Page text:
What is a family friendly government?

When David Cameron promised to form a family-friendly government, you may have got the impression he was talking about a particular and narrow type of domestic arrangement. But Milena Popova imagines how policy would change if support for all families was put at the heart of decision-making

Milena Popova, 3 October 2011

In January 2010, before he came to power, David Cameron expressed an ambition for his government "to be the most family friendly government we've ever had in this country". Since Cameron became Prime Minister, we have seen the scrapping of child benefit for higher rate tax payers, a number of changes in benefits and taxation and the scrapping of plans to extend further the right to request flexible working arrangements, among other measures which significantly disadvantage families.

At the same time, the only thing stopping the introduction of tax breaks for married couples is the presence of the Liberal Democrats in the coalition government. It is telling that when Conservative Home talks about Britain having the most 'anti-family' tax system in Europe it bases this on a definition of family as "a one earner married couple with two children". More recently the Prime Minister has been telling us how we should wait to have children until we're all middle class.

Choice is a favourite word of this government. It is the mantra of choice which is relentlessly driving the privatisation of the NHS and the education system, it is the ethos of choice which gets rolled out when someone questions why we are spending tax payers' money on homeopathic treatments not proven to work. So how is this government enabling our choices when it comes to our families? What does a family-friendly society really look like in the 21st century?

Sex and relationships education

Condom banana.jpgThe first step in family friendliness is to enable people - and women in particular - to choose when to have children and how many children to have. The very, very first step in this direction is making available information through sex and relationships education in schools. In an ideal world, SRE would be compulsory and comprehensive. It would start at an early age and introduce topics in an age-appropriate fashion. It would aim to build confidence in boys and girls, help them understand their own bodies, teach relationship skills, teach facts about sex, pregnancy, contraception, sexually transmitted infections and abortion. It would approach sex in a positive way - not as something shameful and dirty, not as something that only has negative consequences (teenage pregnancy! STDs!) but something which, if handled responsibly, respectfully and maturely, can bring a lot of pleasure. Consent would be taught to young men and women both. Same-sex relationships would be treated as something normal, not as something an entire city needs to freak out about.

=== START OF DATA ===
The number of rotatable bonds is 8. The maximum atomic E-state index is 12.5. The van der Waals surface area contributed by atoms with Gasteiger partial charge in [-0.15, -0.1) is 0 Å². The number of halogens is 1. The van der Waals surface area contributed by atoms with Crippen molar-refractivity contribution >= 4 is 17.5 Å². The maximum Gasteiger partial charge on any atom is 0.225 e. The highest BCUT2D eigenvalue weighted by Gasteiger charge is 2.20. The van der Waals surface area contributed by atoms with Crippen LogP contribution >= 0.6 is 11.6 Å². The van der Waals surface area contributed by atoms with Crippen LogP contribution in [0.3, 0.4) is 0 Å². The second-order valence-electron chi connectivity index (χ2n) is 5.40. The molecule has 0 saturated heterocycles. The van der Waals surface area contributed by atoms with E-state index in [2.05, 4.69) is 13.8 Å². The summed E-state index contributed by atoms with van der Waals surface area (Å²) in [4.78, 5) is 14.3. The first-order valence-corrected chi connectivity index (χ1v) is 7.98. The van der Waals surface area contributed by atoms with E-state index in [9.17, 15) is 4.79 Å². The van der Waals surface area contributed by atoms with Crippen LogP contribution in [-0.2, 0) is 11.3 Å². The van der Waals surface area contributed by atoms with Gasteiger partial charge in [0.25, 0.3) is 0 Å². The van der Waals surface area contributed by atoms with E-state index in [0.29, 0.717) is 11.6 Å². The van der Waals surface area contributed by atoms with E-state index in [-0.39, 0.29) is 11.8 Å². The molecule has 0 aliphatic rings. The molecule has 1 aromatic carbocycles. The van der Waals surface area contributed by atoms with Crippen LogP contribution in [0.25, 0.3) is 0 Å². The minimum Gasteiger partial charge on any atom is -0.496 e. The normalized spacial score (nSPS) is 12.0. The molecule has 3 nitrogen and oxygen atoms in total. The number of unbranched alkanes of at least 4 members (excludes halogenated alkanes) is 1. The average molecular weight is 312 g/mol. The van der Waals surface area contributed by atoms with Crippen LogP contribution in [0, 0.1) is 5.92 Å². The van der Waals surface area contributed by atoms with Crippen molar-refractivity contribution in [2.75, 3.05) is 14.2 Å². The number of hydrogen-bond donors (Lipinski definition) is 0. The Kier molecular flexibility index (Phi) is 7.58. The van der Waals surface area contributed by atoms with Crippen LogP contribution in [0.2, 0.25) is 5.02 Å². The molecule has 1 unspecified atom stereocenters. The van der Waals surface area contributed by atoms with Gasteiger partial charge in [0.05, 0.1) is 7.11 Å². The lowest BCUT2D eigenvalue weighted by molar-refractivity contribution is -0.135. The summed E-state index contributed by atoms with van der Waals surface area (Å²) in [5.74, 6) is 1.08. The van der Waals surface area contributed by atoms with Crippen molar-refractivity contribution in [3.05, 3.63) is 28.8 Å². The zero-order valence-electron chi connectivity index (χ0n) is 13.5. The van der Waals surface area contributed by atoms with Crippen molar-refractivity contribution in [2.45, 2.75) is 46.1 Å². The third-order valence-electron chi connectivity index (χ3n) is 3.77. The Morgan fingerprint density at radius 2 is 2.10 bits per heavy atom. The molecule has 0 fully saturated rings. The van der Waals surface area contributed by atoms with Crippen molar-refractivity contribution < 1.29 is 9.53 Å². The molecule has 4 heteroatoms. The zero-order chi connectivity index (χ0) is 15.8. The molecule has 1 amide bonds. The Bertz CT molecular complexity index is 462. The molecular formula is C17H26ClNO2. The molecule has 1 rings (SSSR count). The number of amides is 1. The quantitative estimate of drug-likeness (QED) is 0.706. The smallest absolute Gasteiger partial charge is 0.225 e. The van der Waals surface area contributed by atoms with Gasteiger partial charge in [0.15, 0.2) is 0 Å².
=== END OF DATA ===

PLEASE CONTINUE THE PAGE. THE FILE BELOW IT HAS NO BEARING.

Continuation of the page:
Right now, SRE is failing our children. The Department of Education's own advisory group on violence against women and girls reports that:

  • 33% of girls and 16% of boys responding to an NSPCC survey reported some form of sexual partner violence.
  • 25% of girls (the same proportion as adult women) and 18% of boys reported some form of physical partner violence.
  • Around 75% of girls and 50% of boys reported some form of emotional partner violence.
  • Younger participants (aged 13 to 15-years-old) were as likely as older adolescents (aged 16 and over) to experience some forms of violence.

Our children are not being given the right tools to help them build and maintain relationships, to make informed choices on when to have sex and with whom, to help them make decisions around when to have children of their own or to protect their health

Moreover, the UK still has the highest teenage pregnancy rate in Europe, and the 16-24 age group accounts for over half the new STI infections diagnosed while only making up 12% of the actual population.

Our children are not being given the right tools to help them build and maintain relationships, to make informed choices on when to have sex and with whom, to help them make decisions around when to have children of their own or to protect their health. Yet when asked in Parliament about sex education on the national curriculum earlier this year, all the Education Secretary could do was to respond like a 12-year-old behind the bike sheds:

I am grateful to my honorable friend for, as ever, leaping straight on to sex - I know that it is a subject of great interest to him and to many in this House. I always feel that one should discuss money before discussing sex, because the one and the other are so intimately connected in the minds of so many members... I am happy to reassure my honorable friend that I will not accept amendments in committee that seek to make the curriculum any more prescriptive or intrusive.